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Golden turrets row at Chambord

Will the Château de Chambord get gold on its roof as part of celebrations marking 500 years since building began?

The question has caused a furore after high-brow culture magazine La Tribune de l’Art claimed the plan is inauthentic. 

Chateau general manager Jean d’Haussonville wants to re-gild lead decorations on the roof.

He says that recreating how it might have looked in its early days, in the time of François I, would “give back the chateau’s poetic enchantment”.

It would be part of restoration work on the domed “lantern turrets” and the €4million cost would be paid for out of the chateau’s management funds and donations.

However, the plan was recommended for rejection by a historic monuments consultative body – before President Macron asked for it to be ap­proved.

La Tribune de l’art is particularly upset that Mr Macron supports the  idea. Chambord is officially under the protection of the president.

Editor Didier Rykner said they had “feared for the closeness of Jean d’Haussonville and President Macron, whom [d’Haussonville] received for his birthday in ‘his’ chateau – and we were right.”

He wrote that historical evidence for the gilding was scanty and if it existed it was during a very limited period.

Chambord should have other priorities, he said, and “it is not anodyne, in the current atmosphere... It’s like the whim of a prince” [referring to the gilets jaunes].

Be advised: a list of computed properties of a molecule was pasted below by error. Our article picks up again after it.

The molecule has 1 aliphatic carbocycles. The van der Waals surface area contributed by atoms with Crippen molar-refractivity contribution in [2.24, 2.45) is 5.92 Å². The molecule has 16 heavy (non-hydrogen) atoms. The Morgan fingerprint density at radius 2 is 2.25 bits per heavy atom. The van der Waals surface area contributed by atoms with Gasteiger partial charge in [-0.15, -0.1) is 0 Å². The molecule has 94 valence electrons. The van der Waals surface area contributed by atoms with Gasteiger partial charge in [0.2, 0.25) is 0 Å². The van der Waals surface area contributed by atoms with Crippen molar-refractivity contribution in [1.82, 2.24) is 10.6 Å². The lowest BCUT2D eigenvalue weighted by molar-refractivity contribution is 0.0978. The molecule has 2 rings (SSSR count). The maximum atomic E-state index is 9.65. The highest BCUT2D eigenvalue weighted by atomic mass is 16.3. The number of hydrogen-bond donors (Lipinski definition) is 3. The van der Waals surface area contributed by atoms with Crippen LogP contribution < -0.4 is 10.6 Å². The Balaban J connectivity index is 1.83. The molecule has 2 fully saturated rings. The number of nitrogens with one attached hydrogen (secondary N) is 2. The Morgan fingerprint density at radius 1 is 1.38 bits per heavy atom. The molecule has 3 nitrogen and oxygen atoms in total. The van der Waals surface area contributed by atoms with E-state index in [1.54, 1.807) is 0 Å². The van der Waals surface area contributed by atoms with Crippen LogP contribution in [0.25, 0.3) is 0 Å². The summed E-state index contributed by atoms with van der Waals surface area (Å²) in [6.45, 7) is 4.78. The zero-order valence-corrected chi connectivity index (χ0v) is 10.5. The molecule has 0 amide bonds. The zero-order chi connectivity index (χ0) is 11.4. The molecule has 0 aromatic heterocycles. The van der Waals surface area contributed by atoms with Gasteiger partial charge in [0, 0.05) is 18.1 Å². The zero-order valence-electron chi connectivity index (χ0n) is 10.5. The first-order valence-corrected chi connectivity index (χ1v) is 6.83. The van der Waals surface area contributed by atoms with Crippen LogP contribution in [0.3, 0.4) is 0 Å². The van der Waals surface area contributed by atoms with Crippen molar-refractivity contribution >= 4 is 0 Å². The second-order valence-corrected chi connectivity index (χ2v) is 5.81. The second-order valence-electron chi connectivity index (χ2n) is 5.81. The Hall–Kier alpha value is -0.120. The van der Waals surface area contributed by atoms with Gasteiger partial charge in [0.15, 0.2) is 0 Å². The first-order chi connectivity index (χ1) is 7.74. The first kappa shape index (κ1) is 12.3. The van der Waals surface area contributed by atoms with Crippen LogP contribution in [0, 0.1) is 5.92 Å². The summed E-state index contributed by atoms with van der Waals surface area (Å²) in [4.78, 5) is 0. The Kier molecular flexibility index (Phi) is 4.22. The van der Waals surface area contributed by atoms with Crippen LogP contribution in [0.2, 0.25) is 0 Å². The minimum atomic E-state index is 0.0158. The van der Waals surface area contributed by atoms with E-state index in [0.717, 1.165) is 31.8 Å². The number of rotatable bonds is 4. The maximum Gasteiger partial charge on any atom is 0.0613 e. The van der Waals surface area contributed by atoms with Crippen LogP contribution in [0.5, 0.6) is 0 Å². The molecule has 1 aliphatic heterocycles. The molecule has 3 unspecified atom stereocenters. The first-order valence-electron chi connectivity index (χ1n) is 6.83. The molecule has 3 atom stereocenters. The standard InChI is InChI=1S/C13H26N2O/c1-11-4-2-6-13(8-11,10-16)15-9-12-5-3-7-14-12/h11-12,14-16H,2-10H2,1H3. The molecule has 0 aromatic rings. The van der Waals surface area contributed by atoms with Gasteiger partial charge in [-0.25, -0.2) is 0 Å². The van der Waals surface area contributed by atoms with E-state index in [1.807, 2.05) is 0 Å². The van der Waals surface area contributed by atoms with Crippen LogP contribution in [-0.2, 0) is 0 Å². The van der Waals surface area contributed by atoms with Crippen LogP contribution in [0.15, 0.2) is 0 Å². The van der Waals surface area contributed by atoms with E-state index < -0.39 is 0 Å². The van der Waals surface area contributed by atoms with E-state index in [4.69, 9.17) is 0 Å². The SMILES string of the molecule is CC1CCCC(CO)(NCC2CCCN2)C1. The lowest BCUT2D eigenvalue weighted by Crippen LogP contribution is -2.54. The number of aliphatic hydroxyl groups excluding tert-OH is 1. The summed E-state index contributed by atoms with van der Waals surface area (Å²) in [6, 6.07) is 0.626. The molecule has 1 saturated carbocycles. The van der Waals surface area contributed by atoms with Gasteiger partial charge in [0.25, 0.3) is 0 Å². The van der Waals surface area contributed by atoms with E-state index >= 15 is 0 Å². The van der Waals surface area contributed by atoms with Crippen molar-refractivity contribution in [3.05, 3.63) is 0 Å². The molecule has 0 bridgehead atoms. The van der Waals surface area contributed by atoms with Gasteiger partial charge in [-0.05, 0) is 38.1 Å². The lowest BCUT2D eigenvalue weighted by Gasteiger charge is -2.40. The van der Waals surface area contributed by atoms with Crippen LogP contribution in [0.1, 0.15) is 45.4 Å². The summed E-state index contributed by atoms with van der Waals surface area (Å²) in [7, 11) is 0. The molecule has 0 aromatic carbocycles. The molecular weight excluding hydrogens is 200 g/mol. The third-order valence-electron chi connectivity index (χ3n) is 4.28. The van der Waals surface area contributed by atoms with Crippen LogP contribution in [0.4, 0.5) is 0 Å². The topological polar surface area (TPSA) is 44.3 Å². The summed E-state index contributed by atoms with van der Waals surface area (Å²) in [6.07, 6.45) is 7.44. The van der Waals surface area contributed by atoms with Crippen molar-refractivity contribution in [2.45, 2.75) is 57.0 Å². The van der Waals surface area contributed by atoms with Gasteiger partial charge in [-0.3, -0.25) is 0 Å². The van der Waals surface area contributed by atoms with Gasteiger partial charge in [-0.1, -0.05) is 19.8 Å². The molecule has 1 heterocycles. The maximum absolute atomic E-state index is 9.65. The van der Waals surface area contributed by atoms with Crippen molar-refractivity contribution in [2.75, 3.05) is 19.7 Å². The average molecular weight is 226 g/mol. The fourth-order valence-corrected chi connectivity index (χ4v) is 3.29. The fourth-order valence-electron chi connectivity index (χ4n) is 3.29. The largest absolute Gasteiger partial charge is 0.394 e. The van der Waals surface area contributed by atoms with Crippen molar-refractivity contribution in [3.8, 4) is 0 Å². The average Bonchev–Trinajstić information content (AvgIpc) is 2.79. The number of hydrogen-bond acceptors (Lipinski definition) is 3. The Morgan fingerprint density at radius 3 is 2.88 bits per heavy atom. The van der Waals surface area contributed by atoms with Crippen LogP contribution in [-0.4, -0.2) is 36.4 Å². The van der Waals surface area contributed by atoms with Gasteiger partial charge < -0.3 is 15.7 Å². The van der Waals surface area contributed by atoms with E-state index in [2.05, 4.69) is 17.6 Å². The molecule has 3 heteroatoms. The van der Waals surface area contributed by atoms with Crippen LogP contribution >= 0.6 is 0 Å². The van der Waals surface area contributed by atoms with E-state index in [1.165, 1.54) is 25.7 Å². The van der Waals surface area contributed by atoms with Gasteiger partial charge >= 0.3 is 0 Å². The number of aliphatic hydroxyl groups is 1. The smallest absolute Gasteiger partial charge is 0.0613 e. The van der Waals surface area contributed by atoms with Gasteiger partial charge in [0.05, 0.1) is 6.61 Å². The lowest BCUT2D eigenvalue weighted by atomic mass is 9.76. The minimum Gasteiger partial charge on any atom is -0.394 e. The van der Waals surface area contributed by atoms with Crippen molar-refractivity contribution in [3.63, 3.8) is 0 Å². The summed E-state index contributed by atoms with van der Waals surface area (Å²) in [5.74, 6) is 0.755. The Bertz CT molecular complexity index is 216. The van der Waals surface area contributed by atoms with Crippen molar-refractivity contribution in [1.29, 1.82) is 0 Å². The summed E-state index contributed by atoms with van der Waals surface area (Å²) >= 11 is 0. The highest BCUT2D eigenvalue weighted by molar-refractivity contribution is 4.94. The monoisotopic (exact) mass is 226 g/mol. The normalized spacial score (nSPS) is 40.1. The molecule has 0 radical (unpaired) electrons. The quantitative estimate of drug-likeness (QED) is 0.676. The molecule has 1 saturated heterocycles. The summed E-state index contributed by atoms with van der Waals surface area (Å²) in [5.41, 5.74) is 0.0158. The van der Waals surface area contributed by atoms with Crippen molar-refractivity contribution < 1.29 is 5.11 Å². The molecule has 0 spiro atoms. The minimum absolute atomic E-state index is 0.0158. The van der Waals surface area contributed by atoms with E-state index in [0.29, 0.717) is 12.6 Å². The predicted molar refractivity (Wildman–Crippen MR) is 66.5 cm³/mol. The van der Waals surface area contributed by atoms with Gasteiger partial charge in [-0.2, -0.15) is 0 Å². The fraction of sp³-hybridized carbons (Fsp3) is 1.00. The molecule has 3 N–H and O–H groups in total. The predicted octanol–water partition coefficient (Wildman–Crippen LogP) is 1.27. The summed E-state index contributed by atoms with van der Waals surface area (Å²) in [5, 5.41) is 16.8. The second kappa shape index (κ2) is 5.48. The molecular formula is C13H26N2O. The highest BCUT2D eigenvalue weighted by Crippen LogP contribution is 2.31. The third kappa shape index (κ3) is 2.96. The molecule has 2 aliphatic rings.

Culture Ministry officials proposed a compromise of gilding only the weather vane, but Mr d’Haussonville said it “wouldn’t make sense because it would be expensive and almost invisible”.

Officials at Chambord said they were waiting to find out if work can start – and on what.

Chambord spokeswoman Cécilie de Saint Venant said: “The actual gold itself is a small part of the overall cost. The estimates are 500g of gold leaf, which is around €36,000 a kilo.”

She said they had been stunned when the plan looked set for rejection.

“The lead roofs need to be repaired. They are letting in water and, if it continues, there is a risk that the wood underneath will rot.”

It is not the first time projects to add gold to buildings have caused controversy.

In the 1980s it took the intervention of President Mitterrand for the gold dome of Les Invalides to be approved.

The idea of Paris celebrating the millennium by putting new gold leaf on monuments, including the place de la Con­corde obelisk and the Opéra Garnier, was judged a success.

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